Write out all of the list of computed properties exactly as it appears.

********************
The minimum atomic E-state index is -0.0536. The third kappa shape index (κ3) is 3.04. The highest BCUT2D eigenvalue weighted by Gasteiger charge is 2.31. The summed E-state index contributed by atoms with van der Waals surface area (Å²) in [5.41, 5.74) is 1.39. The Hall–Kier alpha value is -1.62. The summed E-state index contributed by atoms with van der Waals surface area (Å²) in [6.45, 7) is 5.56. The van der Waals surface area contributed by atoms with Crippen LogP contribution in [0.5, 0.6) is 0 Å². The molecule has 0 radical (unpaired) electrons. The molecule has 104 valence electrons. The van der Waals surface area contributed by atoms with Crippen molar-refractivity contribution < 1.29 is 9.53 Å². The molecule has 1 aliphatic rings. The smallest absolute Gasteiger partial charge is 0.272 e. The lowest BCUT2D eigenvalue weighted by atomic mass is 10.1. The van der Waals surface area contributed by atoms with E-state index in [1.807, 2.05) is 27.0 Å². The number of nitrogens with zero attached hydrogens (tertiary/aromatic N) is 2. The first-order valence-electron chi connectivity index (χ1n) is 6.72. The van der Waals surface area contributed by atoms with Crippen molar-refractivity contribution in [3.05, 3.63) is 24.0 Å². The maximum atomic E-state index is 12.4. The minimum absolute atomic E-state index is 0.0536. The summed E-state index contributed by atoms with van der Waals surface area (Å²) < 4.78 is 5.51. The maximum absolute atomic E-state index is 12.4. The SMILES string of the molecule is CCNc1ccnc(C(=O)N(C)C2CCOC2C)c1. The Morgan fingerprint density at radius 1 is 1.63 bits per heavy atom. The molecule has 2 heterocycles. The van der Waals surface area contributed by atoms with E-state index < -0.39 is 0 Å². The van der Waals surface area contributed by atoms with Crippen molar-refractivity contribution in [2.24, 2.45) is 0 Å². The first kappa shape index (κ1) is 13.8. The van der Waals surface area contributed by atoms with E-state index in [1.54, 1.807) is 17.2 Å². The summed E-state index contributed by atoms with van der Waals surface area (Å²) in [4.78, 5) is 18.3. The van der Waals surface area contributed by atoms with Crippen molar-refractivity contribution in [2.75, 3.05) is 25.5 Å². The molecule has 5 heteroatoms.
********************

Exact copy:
The minimum atomic E-state index is -0.0536. The third kappa shape index (κ3) is 3.04. The highest BCUT2D eigenvalue weighted by Gasteiger charge is 2.31. The summed E-state index contributed by atoms with van der Waals surface area (Å²) in [5.41, 5.74) is 1.39. The Hall–Kier alpha value is -1.62. The summed E-state index contributed by atoms with van der Waals surface area (Å²) in [6.45, 7) is 5.56. The van der Waals surface area contributed by atoms with Crippen LogP contribution in [0.5, 0.6) is 0 Å². The molecule has 0 radical (unpaired) electrons. The molecule has 104 valence electrons. The van der Waals surface area contributed by atoms with Crippen molar-refractivity contribution < 1.29 is 9.53 Å². The molecule has 1 aliphatic rings. The smallest absolute Gasteiger partial charge is 0.272 e. The lowest BCUT2D eigenvalue weighted by atomic mass is 10.1. The van der Waals surface area contributed by atoms with E-state index in [1.807, 2.05) is 27.0 Å². The number of nitrogens with zero attached hydrogens (tertiary/aromatic N) is 2. The first-order valence-electron chi connectivity index (χ1n) is 6.72. The van der Waals surface area contributed by atoms with Crippen molar-refractivity contribution in [3.05, 3.63) is 24.0 Å². The maximum atomic E-state index is 12.4. The minimum absolute atomic E-state index is 0.0536. The summed E-state index contributed by atoms with van der Waals surface area (Å²) < 4.78 is 5.51. The maximum absolute atomic E-state index is 12.4. The SMILES string of the molecule is CCNc1ccnc(C(=O)N(C)C2CCOC2C)c1. The Morgan fingerprint density at radius 1 is 1.63 bits per heavy atom. The molecule has 2 heterocycles. The van der Waals surface area contributed by atoms with E-state index < -0.39 is 0 Å². The van der Waals surface area contributed by atoms with Crippen molar-refractivity contribution in [2.24, 2.45) is 0 Å². The first kappa shape index (κ1) is 13.8. The van der Waals surface area contributed by atoms with E-state index in [1.54, 1.807) is 17.2 Å². The summed E-state index contributed by atoms with van der Waals surface area (Å²) in [4.78, 5) is 18.3. The van der Waals surface area contributed by atoms with Crippen molar-refractivity contribution in [2.75, 3.05) is 25.5 Å². The molecule has 5 heteroatoms.